The development team at Obsidian is delivering yet another update for fans of the upcoming Project Eternity, dealing with the creation of the various character models and with the problems that a simple door can create for the studio.
Project Eternity will include six playable races and each of them will be able to wear a variety of pieces of equipment, from gloves to full armor.
Obsidian also has to deal with the fact that other characters in the world will have similar looks and that means a huge amount of work for artists who are creating the actual items.
In January, the team managed to create a system that allows a human bipedal skeleton to be morphed and the armor it wears to change alongside it, creating a simple and quick way of dealing with all variations for races and characters.
Adam Brennecke, a developer working on Project Eternity, states, “It may cost us time up front, but will save us hundreds of hours down the road in production. The dwarf ended up being our first test case, and now we have dwarves as playable races working in game.”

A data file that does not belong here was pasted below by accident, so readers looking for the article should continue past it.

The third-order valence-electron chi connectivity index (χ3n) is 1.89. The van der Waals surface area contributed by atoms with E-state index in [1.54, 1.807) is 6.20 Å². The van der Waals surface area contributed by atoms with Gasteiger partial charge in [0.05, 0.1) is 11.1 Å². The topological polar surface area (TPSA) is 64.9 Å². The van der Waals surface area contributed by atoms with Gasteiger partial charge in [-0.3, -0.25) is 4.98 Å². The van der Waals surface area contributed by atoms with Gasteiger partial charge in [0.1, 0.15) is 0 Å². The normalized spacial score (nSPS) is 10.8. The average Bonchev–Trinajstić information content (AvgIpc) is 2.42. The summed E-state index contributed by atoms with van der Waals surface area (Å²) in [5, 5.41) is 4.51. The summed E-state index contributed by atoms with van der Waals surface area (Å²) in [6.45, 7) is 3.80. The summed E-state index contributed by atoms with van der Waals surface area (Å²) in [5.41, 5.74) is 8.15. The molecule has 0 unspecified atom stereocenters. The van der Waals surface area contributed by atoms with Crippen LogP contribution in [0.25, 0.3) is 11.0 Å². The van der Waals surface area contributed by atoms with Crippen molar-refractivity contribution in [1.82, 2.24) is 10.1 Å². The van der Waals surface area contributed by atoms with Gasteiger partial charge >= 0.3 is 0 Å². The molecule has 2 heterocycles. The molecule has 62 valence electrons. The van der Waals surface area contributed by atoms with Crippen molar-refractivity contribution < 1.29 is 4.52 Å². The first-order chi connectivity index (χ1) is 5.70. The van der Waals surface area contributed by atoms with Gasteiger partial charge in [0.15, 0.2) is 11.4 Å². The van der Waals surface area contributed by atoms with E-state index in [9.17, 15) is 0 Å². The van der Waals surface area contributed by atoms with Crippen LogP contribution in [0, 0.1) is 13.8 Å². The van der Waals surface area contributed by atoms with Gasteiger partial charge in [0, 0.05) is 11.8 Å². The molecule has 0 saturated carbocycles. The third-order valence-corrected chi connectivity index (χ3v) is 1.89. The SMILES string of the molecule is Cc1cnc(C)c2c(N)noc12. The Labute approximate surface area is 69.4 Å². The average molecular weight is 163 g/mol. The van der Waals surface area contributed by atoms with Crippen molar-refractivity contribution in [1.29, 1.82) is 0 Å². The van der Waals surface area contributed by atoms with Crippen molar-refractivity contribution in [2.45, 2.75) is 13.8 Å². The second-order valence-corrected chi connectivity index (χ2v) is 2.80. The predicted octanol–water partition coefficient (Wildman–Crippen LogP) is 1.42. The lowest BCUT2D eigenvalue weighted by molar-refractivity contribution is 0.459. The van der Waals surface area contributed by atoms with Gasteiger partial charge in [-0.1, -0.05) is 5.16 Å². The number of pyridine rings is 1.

Doors have been a problem for the Obsidian team because they can interfere with building construction and with character pathfinding.
The team created a clear list of attributes they want from doors and then Steve Weatherly, a game programmer, and Sean Dunny, environment artist, made a system to quickly get them working in Project Eternity.
Brennecke adds, “We found that it was not easy to place a door in the exact space to fit a dungeon doorframe. Steve and Michael Edwards (senior technology programmer) coded a system for doorframe "snap points" that makes the door pop to the exact place that we want it to go.”
Project Eternity will deliver a classic party-based role-playing experience at some point during 2014.